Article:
Don’t try to get your hands on the GM’s notes. Do take a moment to step out of your story and present an idea to your fellow players about a really interesting way you see a conversation or relationship going. If you can get enthusiastic buy in from the other player(s) about a direction to move in, you’re on your way! It is okay to pause and check in with people, especially if it’s an idea that will push in directions you want to be sure everyone else is comfortable pushing. Backing out a level to check in about the story you’re all telling together is perfectly valid and encourages conversation and contribution at your table.


You won’t pick up on an opportunity to call something back if you don’t catch it the first time. Sometimes that means catching that subtle hint that someone just dropped that they have a fear of bunnies, and sometimes that means spotting a glorious line you can hit again and again as your story unfolds. A key part of communicating is actively listening. You can’t truly be involved in this conversation/story unless you are picking up everything your table is putting down — even if it’s only to store it for later.

Be Giving  If you want to play the storytelling kind of game, it means prioritizing the story over your own spotlight as the main character. Spread The Stew:

Sometimes the story organically gravitates more towards one character’s plot than yours. If you want to play the storytelling kind of game, it means prioritizing the story over your own spotlight as the main character. That doesn’t mean you shouldn’t get spotlight time. It means you may be using your spotlight time to drive towards a story that isn’t intrinsic to your character. For example, I’ve played several games of Lady Blackbird. Generally it leans towards an ensemble cast kind of play, which is very typical to most games most of the time. Once it notably warped in to a romantic comedy very strongly. That’s not at all to say that we didn’t all share our action time, but the story started to have a clear direction, and as players we all took it and ran. In the Masks game that demonstrated the rule of threes so magically at the beginning of this article, we also called back a piece from our beginning tableau to the end to tie up Shyree’s crush on Kel, which my character had no part of. Bringing those pieces back around, though, completed the story in a much more poignant way for all of us.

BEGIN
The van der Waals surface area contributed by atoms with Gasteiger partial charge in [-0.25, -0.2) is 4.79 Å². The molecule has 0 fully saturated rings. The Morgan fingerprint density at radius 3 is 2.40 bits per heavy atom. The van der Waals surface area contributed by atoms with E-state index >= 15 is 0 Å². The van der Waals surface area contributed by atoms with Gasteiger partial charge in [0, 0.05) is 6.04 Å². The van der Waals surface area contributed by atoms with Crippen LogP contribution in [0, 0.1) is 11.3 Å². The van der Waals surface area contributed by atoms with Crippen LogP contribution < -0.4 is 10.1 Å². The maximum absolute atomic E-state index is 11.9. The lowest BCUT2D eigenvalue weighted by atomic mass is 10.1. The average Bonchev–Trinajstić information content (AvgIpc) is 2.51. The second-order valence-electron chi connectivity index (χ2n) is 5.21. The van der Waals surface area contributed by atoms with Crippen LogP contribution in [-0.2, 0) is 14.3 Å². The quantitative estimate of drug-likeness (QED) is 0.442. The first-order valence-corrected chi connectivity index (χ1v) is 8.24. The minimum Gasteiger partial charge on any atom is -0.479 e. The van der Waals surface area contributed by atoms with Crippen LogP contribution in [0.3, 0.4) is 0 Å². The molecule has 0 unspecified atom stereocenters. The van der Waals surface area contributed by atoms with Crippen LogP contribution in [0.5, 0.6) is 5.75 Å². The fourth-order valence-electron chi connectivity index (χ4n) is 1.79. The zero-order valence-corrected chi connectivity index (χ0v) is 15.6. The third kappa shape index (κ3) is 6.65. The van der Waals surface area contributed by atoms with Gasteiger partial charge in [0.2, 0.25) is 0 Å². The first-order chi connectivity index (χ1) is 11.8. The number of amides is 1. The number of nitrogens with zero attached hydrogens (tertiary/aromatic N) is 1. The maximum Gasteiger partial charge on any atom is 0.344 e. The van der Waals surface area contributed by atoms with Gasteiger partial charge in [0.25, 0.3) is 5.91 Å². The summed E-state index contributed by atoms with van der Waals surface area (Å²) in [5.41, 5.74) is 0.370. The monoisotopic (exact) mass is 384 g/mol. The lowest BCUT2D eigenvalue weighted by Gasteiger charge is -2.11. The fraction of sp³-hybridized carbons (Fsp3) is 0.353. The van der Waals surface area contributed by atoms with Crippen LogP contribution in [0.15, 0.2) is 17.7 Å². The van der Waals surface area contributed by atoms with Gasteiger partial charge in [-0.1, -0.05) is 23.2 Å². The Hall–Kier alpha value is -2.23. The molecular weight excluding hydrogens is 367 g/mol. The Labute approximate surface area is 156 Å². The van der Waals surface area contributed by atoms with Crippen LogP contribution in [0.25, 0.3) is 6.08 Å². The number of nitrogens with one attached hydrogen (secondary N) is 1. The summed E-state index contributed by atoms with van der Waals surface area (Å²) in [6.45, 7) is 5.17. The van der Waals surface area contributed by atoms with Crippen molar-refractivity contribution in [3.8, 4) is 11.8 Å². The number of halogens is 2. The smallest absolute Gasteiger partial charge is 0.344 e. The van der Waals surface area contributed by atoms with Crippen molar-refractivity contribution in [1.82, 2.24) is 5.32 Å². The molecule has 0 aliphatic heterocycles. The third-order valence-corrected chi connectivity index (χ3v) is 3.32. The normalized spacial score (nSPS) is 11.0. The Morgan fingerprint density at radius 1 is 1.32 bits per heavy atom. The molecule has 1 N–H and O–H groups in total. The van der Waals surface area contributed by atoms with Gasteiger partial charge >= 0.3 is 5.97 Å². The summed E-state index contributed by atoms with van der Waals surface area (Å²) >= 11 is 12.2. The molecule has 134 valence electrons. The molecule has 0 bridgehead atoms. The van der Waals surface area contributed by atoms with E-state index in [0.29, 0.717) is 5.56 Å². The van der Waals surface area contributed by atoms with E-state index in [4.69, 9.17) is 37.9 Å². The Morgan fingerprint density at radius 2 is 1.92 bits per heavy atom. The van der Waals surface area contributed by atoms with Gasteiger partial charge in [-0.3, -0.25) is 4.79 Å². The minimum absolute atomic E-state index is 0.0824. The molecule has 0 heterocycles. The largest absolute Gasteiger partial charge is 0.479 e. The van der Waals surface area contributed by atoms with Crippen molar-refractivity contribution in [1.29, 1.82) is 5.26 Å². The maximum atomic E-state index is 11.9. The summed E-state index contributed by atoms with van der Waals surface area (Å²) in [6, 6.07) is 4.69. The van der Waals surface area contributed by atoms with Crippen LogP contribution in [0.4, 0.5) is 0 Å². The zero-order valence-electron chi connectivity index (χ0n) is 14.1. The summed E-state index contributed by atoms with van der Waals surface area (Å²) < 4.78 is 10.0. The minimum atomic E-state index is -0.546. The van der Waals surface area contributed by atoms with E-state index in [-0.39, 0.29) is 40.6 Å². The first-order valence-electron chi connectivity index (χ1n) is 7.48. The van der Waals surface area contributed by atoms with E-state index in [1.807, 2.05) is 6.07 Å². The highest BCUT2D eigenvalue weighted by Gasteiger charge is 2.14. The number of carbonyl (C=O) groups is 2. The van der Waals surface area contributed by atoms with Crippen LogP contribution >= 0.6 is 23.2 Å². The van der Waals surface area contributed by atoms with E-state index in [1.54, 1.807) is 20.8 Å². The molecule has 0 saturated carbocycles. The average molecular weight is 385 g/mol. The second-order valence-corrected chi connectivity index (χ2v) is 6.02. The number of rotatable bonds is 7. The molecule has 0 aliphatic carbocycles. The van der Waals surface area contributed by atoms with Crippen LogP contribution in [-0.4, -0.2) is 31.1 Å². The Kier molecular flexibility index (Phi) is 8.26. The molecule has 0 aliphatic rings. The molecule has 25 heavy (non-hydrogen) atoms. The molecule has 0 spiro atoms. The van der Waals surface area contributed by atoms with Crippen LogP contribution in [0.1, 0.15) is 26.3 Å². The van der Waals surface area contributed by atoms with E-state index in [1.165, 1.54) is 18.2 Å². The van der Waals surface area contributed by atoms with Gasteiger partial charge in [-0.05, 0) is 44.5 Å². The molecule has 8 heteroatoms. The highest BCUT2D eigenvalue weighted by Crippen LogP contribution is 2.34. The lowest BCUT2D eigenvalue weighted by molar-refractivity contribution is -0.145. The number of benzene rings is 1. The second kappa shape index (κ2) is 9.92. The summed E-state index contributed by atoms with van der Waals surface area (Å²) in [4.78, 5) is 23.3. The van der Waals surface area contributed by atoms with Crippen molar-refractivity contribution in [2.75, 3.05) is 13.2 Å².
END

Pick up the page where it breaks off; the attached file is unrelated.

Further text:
Whenever I get all these elements at my table, I have a wonderful experience, whether it’s funny or serious or somewhere in between. In the end we’re really talking about a specific type of support at your table — the kind where as a group you are all working towards the same goal. It’s the same kind of cooperation we see in theatrical improv, and it’s the same place we stole “yes and” from. Being both a cooperative player and a cooperative GM is my current preferred playstyle all around, so when I can get a table of giving, communicative folks, I know it’s going to be an extra good game!

How about you — do you play like this at your table? What’s your favorite moment of brilliant improvisation in game?

Categories: Game Theory & Design


New Drupal Modules - 27 November 2017 - 2:52am

ImageLightbox is a simple module to display images in a lightbox.

Categories: Drupal

Amazee Labs: Process Insights - Amazee Agile Agency Survey Results - Part 2

Planet Drupal - 27 November 2017 - 1:11am
Process Insights - Amazee Agile Agency Survey Results - Part 2

This is part two of our series processing the results of the Amazee Agile Agency Survey. In Part 1, I provided an overview of initial observations from survey results. Here, in Part 2 I would like to focus on process insights.